Morgan Stanley Reportedly Terminates Three High Producing Brokers

BN-LT369_1712mo_P_20151217084436-300x200It was reported by AdvisorHub on January 24, 2017 that the firm terminated three high producing brokers who were being investigated internally.  The three brokers were members of the PC Wealth Management Group.

The first broker, Michael Paesano, was reported to
have been terminated over “concerns” of his “exercise of discretion and investment strategy,” according to the AdvisorHub article.  According to Mr. Paesano’s publicly available BrokerCheck report, as maintained by the Financial Industry Regulatory Authority (FINRA), he has been the subject of 15 customer complaints, spanning his employment and registration at two broker-dealers, including Morgan Stanley from May 2011 to January 2017 and UBS Financial Services, Inc. from August 2005 to May 2011.  According to Mr. Paesano’s BrokerCheck report and the AdvisorHub article, the most recent customer complaint, alleging unsuitable investments and $1,000,000 in damages, resulted in a settlement of $245,000 to the customer.

The AdvisorHub article reported that two other brokers who were terminated, Jeffrey Cadan and Richard Perkins.  According to his BrokerCheck report, Mr. Cadan also was registered with Morgan Stanley from May 2011 to January 2017 and with UBS Financial Services, Inc. from August 2005 to May 2011, and he has been the subject of 11 customer complaints.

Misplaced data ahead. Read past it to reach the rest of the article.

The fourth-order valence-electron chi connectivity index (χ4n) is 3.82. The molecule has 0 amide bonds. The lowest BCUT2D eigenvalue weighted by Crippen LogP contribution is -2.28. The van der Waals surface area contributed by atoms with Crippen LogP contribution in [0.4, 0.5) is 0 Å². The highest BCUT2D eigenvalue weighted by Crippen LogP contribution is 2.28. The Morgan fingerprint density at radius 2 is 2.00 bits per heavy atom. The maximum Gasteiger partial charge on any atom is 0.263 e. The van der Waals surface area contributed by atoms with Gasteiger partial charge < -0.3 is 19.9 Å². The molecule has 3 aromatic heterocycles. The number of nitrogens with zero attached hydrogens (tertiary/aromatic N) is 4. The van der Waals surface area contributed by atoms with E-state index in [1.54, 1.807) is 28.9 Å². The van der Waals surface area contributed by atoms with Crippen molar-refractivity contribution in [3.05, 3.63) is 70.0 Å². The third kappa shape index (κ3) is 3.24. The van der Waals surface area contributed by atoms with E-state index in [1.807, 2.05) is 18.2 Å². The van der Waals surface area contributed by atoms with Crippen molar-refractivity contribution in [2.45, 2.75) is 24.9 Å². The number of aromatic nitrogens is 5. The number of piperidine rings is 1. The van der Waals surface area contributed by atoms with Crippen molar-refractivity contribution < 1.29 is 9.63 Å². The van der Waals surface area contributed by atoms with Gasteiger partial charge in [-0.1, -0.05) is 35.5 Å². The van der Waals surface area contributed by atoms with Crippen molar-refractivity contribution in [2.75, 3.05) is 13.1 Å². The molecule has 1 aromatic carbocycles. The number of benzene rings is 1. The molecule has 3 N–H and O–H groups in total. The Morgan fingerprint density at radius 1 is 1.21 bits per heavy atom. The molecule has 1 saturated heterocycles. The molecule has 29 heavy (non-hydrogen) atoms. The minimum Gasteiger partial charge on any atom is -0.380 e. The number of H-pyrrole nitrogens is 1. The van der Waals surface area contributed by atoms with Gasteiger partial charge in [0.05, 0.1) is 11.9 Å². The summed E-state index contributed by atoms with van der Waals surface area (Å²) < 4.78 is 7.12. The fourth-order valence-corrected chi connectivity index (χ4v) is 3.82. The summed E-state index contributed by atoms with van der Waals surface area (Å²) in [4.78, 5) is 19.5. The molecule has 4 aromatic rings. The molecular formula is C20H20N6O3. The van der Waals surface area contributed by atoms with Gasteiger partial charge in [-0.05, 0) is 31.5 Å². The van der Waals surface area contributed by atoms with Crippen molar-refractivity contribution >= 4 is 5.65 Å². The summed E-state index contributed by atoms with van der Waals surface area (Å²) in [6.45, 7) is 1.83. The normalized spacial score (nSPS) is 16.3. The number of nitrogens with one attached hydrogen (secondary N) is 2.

Mr. Perkins was registered with Morgan Stanley from May 2011 to January 2017 and with UBS Financial Services, Inc. from July 2009 to May 2011 and he has been the subject of one customer complaint alleging unsuitable investments, according to his BrokerCheck report.

Brokers are said to have “discretionary power” if they can effect purchases and sales of securities without the customer’s same day, prior consent.  For retail investors, accounts are more typically nondiscretionary, where the broker must contact the investor and recommend trades for the client to accept or reject.

Discretionary accounts generally require additional supervision.  FINRA’s Rule 2510 mandates that in discretionary accounts, no purchases or sales may be made that are “excessive in size or frequency in view of the financial resources and character of such account.”  Further, the employing broker-dealer must approve all discretionary orders and review the account regularly to enforce the bar against excessive transactions.

Brokers are also obligated by FINRA Rule 2111 to recommend securities that are suitable for their customers.  To ensure recommendations are suitable, each broker must consider a client’s age, tax status, net worth, investment experience, and risk tolerance, among other factors.